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How investing can grow your savings

Whether you’ve just started saving or already own a sizeable nest egg, investing your money can generate huge rewards. What’s more, with inflation hovering around 2.7% and most saving accounts offering a meagre interest rate of 1-2%, there’s never been a better reason to seek higher returns.

But where should you invest your hard-earned cash? And is playing the stock market a wise choice or a risky bet?

The case for investing

Inflation. It’s a word we often associate with slightly dull Bank of England announcements, but it’s also one of the biggest reasons to save. As inflation rises, the cost of goods and services go up, and our purchasing power diminishes. The knock-on effect is that the £1,000 sitting in your bank account today won’t buy you nearly as much in one, two or three years’ time. So, one way to beat the weakening power of our savings is to look for returns that outstrip inflation. And that’s where investments come in.

Before we explore the best places to invest your money, it’s also worth recapping on what Einstein called the ‘eighth wonder of the world’ – compound interest. Put simply, this is the handy way investment returns usually generate future gains. Start investing now and the compound interest you earn over the next 20 years could exceed the extra contributions you make in later years. Once you understand the benefits of investing your money instead of keeping it in cash, the case for developing an investment strategy becomes even stronger.  

Where should I invest?

Investments is a broad term that covers a dizzying array of different assets and investment vehicles. Today people invest in everything from commodities and bonds, to art, vintage cars and even fine wines. But by far one of the best investments to make, according to experts, is in stocks and shares. Investing in individual shares and funds through the stock exchange has typically generated annual returns of at least 7%[1] over the past three decades.

If you’re feeling nervous about Investing in the stock market for the first time, you’re not alone. A recent survey found that only 26% of people hold savings in a stocks and shares ISA. What’s more, as Dr Kristina Vasileva comments, “Very few people want to enter the stock market even though this has typically been the biggest source of returns. Instead they will stick with bank account savings even though the rates have been far below inflation for a long time.” So, if you’re thinking of investing in stocks and shares, the benefits are clear. Although, of course, any type of investing involves an element of risk, and past performance doesn’t guarantee future returns.

What’s more, if you invest in a stocks and shares ISA, you don’t have to pay any tax on your returns or dividends. You also don’t need to declare any of the income you earn from your investments on your tax return at the end of the financial year. The annual ISA allowance for 2018/2019 is £20,000[2], which means the average person can invest a healthy chunk of their annual savings, tax-efficiently.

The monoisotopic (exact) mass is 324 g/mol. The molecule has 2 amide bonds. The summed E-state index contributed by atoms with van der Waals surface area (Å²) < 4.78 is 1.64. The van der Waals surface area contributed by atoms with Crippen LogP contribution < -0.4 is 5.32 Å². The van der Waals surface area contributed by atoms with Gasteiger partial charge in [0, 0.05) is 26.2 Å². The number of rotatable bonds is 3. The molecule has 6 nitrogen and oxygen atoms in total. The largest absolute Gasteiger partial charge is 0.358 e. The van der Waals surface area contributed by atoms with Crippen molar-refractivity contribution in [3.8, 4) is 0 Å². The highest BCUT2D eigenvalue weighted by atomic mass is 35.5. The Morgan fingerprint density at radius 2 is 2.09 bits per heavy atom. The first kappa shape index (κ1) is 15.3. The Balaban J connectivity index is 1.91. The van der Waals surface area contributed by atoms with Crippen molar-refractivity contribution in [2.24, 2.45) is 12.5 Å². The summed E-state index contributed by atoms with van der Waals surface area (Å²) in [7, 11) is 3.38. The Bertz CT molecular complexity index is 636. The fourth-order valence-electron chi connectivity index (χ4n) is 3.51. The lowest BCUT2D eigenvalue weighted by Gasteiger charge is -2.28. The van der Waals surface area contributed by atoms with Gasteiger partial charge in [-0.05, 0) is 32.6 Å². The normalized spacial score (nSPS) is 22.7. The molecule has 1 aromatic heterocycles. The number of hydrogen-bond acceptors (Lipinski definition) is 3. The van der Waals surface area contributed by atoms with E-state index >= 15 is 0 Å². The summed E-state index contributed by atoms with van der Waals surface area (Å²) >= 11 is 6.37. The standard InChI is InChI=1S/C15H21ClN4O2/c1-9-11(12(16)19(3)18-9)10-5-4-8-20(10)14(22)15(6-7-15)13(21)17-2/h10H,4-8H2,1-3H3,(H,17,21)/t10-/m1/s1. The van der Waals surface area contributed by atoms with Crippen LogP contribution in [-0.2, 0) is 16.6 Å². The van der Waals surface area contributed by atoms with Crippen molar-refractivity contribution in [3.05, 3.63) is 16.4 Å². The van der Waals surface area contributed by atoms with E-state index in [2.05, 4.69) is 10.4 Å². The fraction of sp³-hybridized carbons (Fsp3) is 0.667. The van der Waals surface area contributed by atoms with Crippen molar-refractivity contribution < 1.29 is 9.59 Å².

Which stocks and shares should I invest in?

There are many different routes you can go down when investing in companies, funds and bonds. But, first it’s worth considering your risk appetite. Investing in a bundle of different companies, through a managed fund or index tracker, avoids any major shocks to your investment pot if an individual company goes bust. However, if you’re young, single and with few financial dependants, the potential returns of investing in individual shares could outweigh the risks.

Another common approach for minimising risk is investing in funds with a mixture of different asset types. By spreading your money across shares, bonds and real estate, for example, these funds help reduce your exposure to significant shocks across different markets. 

When investing in funds, it’s also worth deciding how much you want to rely on experts to steer your investment decisions. This typically boils down to a choice between active and passive funds. An active fund is one which is actively overseen by a team of managers who rely on research and forecasts to inform their portfolio. But, having a manager take the reins also comes with a higher cost. Passive funds are generally cheaper as they aren’t managed by an expert fund manager but mirror market-wide indexes or portfolios instead.

Which platform do I use to invest?

With so many different financial and investment platforms out there, it can be difficult to know which to use and where to invest. As with anything, it’s best to go with a provider than offers maximum transparency and investment options. Legal & General, for example, lets you compare and pick your own ISA funds, giving you greater control over how you build up your nest egg for the future.

The opinions expressed in this article are those of the individual experts and may not be representative of Legal & General. We are committed to bringing you a wide range of views on the best ways to save and spend your money.

 

[1] http://www.thisismoney.co.uk/money/investing/article-5036187/UK-investors-expect-returns-15-year.html

[2] https://www.gov.uk/government/publications/autumn-budget-2017-overview-of-tax-legislation-and-rates-ootlar/annex-a-rates-and-allowances


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